December 31, 2008 By Hilton Collins
CIOs may see a storm brewing on the employment horizon - if masses of older workers leave in a retirement exodus, they'll have to work double-time to replace them with younger applicants. And evidence suggests that CIOs don't have much time to wait.
Consider this: The U.S. Census Bureau estimated that as of May 2008, the country had more than 77 million baby boomers - people ages 44-62. In 2008, the oldest members of the baby boom generation turned 62 - the minimum age for claiming Social Security benefits. And this trend will continue for years. It's possible for wave after wave to retire year after year, which could create a tsunami of job openings that ravages the public-sector service landscape.
Government officials are already bracing themselves.
"We know from our own research that 60 percent of our staff is eligible to retire over the next 10 years," said Dan Ross, CIO of Missouri. "Whether they will or not remains to be seen, and I suspect with rising prices on food and gas, they will work longer in the workplace than traditionally." He admits that he is unable to predict the outcome, but said the potential exists for a huge problem.
Take a trip to California and the effects are already being felt. Since Joyce Wing, CIO of Santa Clara County, took her position in 2006, she's actively engaged in succession planning to mitigate circumstances that might arise if too many people leave within a short time period.
Wing manages approximately 210 staff members, and 70 of them could retire right now if they wanted, she said. If they did, this would create a dilemma similar to when the department experienced a personnel crisis three or four years ago after the county offered staff a two-year retirement incentive package.
Video: Missouri state government uses Second Life to attract new IT workers.
"I had 31 people walk out in one day. That took us about a year to try to recover; that was hard. We tried to prepare, and a lot of people waited until the last minute because they weren't sure if they wanted to retire or not, and so they decided the last week," Wing said. She estimates that about 50 percent of county employees will be able to retire in 2010 or 2011. Naturally most states are trying to recruit fresh talent to mitigate the predicted worker shortage, but the results aren't comforting.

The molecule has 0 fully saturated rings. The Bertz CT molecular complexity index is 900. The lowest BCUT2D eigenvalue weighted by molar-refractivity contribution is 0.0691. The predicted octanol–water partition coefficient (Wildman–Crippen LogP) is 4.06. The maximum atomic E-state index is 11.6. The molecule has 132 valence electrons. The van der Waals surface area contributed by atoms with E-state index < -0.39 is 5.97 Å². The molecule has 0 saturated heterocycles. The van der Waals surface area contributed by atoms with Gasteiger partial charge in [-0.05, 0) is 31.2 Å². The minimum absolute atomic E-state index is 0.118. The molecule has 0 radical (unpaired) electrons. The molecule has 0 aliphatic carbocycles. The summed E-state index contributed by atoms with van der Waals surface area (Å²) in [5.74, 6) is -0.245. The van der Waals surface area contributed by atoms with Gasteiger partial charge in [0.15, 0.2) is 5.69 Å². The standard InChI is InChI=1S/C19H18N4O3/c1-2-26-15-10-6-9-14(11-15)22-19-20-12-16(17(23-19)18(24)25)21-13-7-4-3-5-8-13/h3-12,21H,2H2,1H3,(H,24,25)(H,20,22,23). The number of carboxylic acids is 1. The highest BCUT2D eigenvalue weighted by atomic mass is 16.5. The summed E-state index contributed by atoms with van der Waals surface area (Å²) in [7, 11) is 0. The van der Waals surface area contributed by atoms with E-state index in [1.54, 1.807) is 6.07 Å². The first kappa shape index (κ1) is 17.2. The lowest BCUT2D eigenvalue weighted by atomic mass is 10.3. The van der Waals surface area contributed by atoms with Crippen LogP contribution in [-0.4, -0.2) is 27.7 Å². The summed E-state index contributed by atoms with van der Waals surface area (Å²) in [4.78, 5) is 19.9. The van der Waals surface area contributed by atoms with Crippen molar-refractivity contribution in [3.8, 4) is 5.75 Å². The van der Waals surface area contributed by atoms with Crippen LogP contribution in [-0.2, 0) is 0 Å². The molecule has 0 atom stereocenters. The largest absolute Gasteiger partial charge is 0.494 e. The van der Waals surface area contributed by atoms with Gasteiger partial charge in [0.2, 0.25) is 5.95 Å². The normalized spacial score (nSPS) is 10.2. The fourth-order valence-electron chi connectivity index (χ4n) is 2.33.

In September 2007, the National Association of State Chief Information Officers (NASCIO) released a report, State IT Workforce: Here Today, Gone Tomorrow?, that found a staggering 80.4 percent of survey respondents from 46 states said they were having difficulty recruiting new employees to fill vacant IT positions. Fifty-four percent of them said the shortage of candidates hindered strategic IT initiatives.
To many in government, the message is clear: Recruit more aggressively. Now.
There always will likely be enough preretirement-age applicants in their 30s, 40s and 50s eager to fill voids left by outbound baby boomers; many employers are also interested in recent college graduates or those who will graduate soon. These younger citizens are commonly called Millennials, many of whom could grow into government careers.
Demographers disagree on exactly what birth years make someone a Millennial, though it's generally accepted that the first Millennials were born around 1977. For government, what's more important than when they were born is how to get them into public service.
Bill Willis, deputy CIO of North Carolina, said IT departments should accommodate Millennials' technology habits in order to attract them to the public-sector work force. "We may have to get more flexible," he said. "Right now, security demands are pushing us, in many places, more and more
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